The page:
Tuesday, May 3, 2011

Planting Tomatoes

I think I have a problem . . .  I am addicted to tomato plants.  I planned for only 6 tomato plants this year but left the garden center with 8 and it was difficult not to get more.  It took me a good half hour if not more debating between varieties and then picking the perfect plant for each variety. 

I ended up with Black Krim, Arkansas Traveler, Brandywine, Jubilee, San Marzano, Pineapple, Sweet 100, and Yellow Plum.  Some of the ones that I wanted but decided to try next year are: Amish Paste, Old German, and Mortgage Lifter.  I had a hard time deciding between Cherokee Purple and Black Krim.  I have had Cherokee Purple before and decided to give Black Krim a try, it's similar but different. 

However I still want to go back and get a variety called Independence Day which only takes 49 days to produce tomatoes which is a good month earlier than any other variety.  Based on the name they promise that you will have tomatoes by your Fourth of July barbecue.  The only problem is that I don't have any room for it and once the other tomatoes come in I won't really want it any more.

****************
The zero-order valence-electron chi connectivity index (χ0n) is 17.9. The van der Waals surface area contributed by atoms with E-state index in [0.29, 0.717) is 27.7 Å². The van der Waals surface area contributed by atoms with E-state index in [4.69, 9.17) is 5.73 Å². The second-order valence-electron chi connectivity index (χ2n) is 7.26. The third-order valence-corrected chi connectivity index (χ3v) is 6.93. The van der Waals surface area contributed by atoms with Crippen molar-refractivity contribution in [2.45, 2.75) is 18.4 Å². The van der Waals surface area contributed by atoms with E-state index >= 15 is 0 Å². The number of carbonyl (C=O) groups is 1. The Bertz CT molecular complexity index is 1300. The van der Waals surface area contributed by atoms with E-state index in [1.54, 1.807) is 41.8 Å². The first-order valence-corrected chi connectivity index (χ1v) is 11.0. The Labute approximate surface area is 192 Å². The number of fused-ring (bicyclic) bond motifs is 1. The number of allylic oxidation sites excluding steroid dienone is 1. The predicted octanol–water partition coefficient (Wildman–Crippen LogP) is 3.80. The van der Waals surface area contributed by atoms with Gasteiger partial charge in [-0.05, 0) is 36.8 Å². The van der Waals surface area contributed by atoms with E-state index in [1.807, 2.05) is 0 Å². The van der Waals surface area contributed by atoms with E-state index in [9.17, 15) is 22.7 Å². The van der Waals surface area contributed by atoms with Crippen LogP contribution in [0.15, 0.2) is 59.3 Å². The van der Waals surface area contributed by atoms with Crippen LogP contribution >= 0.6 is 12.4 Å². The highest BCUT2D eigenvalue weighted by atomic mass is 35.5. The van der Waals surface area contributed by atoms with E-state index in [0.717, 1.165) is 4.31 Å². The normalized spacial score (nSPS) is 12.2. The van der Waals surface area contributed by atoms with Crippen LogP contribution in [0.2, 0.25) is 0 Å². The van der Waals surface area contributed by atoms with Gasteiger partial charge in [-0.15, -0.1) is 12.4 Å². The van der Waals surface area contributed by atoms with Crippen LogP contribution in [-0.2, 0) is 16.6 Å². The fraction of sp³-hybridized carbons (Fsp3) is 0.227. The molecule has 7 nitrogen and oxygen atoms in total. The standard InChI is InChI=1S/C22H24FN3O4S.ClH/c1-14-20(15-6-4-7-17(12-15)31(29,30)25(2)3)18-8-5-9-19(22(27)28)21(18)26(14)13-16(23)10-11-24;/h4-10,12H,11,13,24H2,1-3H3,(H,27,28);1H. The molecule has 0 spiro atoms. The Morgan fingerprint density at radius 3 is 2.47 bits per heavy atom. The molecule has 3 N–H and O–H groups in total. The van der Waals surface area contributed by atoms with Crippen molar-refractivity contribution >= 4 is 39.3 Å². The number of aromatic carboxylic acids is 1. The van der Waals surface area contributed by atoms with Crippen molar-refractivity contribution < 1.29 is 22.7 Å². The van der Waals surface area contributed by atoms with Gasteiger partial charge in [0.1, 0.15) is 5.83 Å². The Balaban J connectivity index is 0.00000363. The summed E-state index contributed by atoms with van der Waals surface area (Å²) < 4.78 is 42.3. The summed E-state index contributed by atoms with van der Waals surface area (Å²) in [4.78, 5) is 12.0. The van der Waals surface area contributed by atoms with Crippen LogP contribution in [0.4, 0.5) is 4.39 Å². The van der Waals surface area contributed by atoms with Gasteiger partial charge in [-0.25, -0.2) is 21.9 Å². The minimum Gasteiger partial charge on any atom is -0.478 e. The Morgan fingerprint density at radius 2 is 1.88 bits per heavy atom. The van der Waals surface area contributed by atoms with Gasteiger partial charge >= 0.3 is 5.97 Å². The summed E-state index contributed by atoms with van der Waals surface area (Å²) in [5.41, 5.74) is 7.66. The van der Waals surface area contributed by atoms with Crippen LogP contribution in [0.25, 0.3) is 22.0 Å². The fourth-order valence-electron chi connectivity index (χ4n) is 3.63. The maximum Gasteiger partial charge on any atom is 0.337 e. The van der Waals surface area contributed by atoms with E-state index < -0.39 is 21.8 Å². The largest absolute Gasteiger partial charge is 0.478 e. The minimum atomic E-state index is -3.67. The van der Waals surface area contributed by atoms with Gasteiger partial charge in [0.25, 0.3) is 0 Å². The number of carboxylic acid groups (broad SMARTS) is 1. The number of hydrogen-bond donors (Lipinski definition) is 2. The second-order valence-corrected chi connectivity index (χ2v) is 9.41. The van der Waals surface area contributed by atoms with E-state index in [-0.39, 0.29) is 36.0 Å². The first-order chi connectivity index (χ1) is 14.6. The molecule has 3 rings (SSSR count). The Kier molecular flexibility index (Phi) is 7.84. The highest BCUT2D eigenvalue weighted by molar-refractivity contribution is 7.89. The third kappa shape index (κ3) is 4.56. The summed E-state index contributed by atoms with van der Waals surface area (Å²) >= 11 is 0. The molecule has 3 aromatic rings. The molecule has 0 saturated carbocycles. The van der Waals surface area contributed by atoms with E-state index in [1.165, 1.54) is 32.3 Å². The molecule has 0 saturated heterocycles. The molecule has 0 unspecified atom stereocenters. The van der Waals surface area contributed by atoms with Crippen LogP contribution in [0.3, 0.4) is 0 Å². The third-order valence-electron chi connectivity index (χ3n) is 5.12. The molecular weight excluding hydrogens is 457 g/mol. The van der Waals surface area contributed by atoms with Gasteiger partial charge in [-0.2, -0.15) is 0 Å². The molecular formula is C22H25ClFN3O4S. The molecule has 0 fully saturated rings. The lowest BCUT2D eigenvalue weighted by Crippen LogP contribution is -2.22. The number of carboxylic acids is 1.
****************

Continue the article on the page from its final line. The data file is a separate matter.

When I plant tomatoes I do everythinng in an assembly line fashion.  I space my tomatoes 2 feet apart, some people say they need 3 feet for highest yields, but based on my available space I only give them 2 feet.  First I measure out the spacing and place them in the garden to determine which variety will go where.

Once I know where everything is going I dig all of the holes.  The holes are almost as deep as the plant itself.  I put the plant into the hole to test if the depth is accurate or not.

Then once all the plants are dug I put in a mixture of eggshells, aspirin, bone meal and organic fertilizer.  I read about putting all of these components in to help prevent specific tomato diseases and issues.  Since then I have seen other people who use the same amendments.  This year however I used my food processor to grind up the eggshells and aspirin together.  This worked better than trying to evenly divide the pieces of eggshells.  The powder was easy to measure out into the holes, each plant ended up with the eggshells of about 4 eggs, 2 aspirin tablets, a tablespoon bone meal and fertilizer.  

After those items are in the whole you cover it up with just a bit of dirt and then place the tomato in.  Most of the tomato is buried in the whole because the hairs on the stem and buried branches will become roots which will create a more stable, healthy plant in return yielding more fruit.

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